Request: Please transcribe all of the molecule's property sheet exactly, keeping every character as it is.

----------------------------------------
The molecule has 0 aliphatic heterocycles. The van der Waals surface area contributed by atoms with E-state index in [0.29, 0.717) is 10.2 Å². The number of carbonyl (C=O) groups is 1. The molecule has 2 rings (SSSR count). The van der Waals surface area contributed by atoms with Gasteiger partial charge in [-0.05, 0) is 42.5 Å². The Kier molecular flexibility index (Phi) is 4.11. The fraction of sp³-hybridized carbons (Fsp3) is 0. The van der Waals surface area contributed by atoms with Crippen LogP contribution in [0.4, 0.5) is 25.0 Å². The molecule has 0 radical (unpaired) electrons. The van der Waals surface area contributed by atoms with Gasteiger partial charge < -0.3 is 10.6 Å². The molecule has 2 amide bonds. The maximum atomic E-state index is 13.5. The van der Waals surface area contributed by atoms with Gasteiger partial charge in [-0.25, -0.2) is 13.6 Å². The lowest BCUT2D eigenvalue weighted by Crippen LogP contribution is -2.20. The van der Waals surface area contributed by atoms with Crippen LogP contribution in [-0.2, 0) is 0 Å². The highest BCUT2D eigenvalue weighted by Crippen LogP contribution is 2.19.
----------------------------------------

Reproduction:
The molecule has 0 aliphatic heterocycles. The van der Waals surface area contributed by atoms with E-state index in [0.29, 0.717) is 10.2 Å². The number of carbonyl (C=O) groups is 1. The molecule has 2 rings (SSSR count). The van der Waals surface area contributed by atoms with Gasteiger partial charge in [-0.05, 0) is 42.5 Å². The Kier molecular flexibility index (Phi) is 4.11. The fraction of sp³-hybridized carbons (Fsp3) is 0. The van der Waals surface area contributed by atoms with Crippen LogP contribution in [0.4, 0.5) is 25.0 Å². The molecule has 0 radical (unpaired) electrons. The van der Waals surface area contributed by atoms with Gasteiger partial charge < -0.3 is 10.6 Å². The molecule has 2 amide bonds. The maximum atomic E-state index is 13.5. The van der Waals surface area contributed by atoms with Gasteiger partial charge in [-0.25, -0.2) is 13.6 Å². The lowest BCUT2D eigenvalue weighted by Crippen LogP contribution is -2.20. The van der Waals surface area contributed by atoms with Crippen LogP contribution in [-0.2, 0) is 0 Å². The highest BCUT2D eigenvalue weighted by Crippen LogP contribution is 2.19.